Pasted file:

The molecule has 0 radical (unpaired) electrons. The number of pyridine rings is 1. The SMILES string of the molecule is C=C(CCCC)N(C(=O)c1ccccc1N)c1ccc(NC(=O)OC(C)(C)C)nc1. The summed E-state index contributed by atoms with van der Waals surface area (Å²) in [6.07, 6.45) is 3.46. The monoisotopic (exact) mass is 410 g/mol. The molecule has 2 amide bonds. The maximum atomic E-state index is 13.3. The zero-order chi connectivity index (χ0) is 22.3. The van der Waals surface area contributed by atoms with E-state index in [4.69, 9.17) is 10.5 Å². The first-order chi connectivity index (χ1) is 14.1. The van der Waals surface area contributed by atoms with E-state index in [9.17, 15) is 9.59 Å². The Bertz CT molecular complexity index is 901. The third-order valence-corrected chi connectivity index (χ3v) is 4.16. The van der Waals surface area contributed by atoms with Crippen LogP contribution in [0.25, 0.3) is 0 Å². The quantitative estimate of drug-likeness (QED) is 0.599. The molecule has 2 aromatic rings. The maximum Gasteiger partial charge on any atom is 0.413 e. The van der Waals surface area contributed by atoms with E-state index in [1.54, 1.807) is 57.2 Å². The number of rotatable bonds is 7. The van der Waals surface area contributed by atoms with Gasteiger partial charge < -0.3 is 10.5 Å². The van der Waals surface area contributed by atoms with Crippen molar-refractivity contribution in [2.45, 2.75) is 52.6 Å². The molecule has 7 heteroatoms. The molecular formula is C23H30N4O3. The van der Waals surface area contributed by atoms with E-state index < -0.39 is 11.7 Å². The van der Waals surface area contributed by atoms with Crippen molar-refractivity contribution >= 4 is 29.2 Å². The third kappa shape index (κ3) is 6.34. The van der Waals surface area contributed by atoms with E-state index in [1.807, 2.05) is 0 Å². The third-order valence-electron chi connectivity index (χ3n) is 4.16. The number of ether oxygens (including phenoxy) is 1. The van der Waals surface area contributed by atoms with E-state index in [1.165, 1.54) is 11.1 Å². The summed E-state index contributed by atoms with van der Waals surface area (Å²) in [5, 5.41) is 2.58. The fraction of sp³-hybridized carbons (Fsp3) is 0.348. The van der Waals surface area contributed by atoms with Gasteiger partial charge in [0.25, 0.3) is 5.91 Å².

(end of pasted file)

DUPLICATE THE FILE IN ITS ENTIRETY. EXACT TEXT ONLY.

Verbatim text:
The molecule has 0 radical (unpaired) electrons. The number of pyridine rings is 1. The SMILES string of the molecule is C=C(CCCC)N(C(=O)c1ccccc1N)c1ccc(NC(=O)OC(C)(C)C)nc1. The summed E-state index contributed by atoms with van der Waals surface area (Å²) in [6.07, 6.45) is 3.46. The monoisotopic (exact) mass is 410 g/mol. The molecule has 2 amide bonds. The maximum atomic E-state index is 13.3. The zero-order chi connectivity index (χ0) is 22.3. The van der Waals surface area contributed by atoms with E-state index in [4.69, 9.17) is 10.5 Å². The first-order chi connectivity index (χ1) is 14.1. The van der Waals surface area contributed by atoms with E-state index in [9.17, 15) is 9.59 Å². The Bertz CT molecular complexity index is 901. The third-order valence-corrected chi connectivity index (χ3v) is 4.16. The van der Waals surface area contributed by atoms with Crippen LogP contribution in [0.25, 0.3) is 0 Å². The quantitative estimate of drug-likeness (QED) is 0.599. The molecule has 2 aromatic rings. The maximum Gasteiger partial charge on any atom is 0.413 e. The van der Waals surface area contributed by atoms with E-state index in [1.54, 1.807) is 57.2 Å². The number of rotatable bonds is 7. The van der Waals surface area contributed by atoms with Gasteiger partial charge < -0.3 is 10.5 Å². The van der Waals surface area contributed by atoms with Crippen molar-refractivity contribution in [2.45, 2.75) is 52.6 Å². The molecule has 7 heteroatoms. The molecular formula is C23H30N4O3. The van der Waals surface area contributed by atoms with E-state index < -0.39 is 11.7 Å². The van der Waals surface area contributed by atoms with Crippen molar-refractivity contribution >= 4 is 29.2 Å². The third kappa shape index (κ3) is 6.34. The van der Waals surface area contributed by atoms with E-state index in [1.807, 2.05) is 0 Å². The third-order valence-electron chi connectivity index (χ3n) is 4.16. The number of ether oxygens (including phenoxy) is 1. The van der Waals surface area contributed by atoms with E-state index in [1.165, 1.54) is 11.1 Å². The summed E-state index contributed by atoms with van der Waals surface area (Å²) in [5, 5.41) is 2.58. The fraction of sp³-hybridized carbons (Fsp3) is 0.348. The van der Waals surface area contributed by atoms with Gasteiger partial charge in [0.25, 0.3) is 5.91 Å².